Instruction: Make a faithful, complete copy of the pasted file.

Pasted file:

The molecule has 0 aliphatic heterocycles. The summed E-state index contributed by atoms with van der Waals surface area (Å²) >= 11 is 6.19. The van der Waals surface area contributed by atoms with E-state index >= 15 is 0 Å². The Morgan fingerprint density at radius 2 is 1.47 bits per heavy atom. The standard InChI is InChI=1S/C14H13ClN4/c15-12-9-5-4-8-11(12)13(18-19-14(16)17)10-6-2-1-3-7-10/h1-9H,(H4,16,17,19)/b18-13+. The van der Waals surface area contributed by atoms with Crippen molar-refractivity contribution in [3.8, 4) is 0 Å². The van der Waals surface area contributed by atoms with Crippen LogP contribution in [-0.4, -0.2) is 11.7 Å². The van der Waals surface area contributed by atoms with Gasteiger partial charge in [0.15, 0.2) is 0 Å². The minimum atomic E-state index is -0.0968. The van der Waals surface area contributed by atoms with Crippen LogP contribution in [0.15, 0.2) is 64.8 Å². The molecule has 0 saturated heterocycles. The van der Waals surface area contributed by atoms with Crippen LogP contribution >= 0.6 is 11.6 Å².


The molecule has 0 aliphatic heterocycles. The summed E-state index contributed by atoms with van der Waals surface area (Å²) >= 11 is 6.19. The van der Waals surface area contributed by atoms with E-state index >= 15 is 0 Å². The Morgan fingerprint density at radius 2 is 1.47 bits per heavy atom. The standard InChI is InChI=1S/C14H13ClN4/c15-12-9-5-4-8-11(12)13(18-19-14(16)17)10-6-2-1-3-7-10/h1-9H,(H4,16,17,19)/b18-13+. The van der Waals surface area contributed by atoms with Crippen molar-refractivity contribution in [3.8, 4) is 0 Å². The van der Waals surface area contributed by atoms with Crippen LogP contribution in [-0.4, -0.2) is 11.7 Å². The van der Waals surface area contributed by atoms with Gasteiger partial charge in [0.15, 0.2) is 0 Å². The minimum atomic E-state index is -0.0968. The van der Waals surface area contributed by atoms with Crippen LogP contribution in [0.15, 0.2) is 64.8 Å². The molecule has 0 saturated heterocycles. The van der Waals surface area contributed by atoms with Crippen LogP contribution >= 0.6 is 11.6 Å².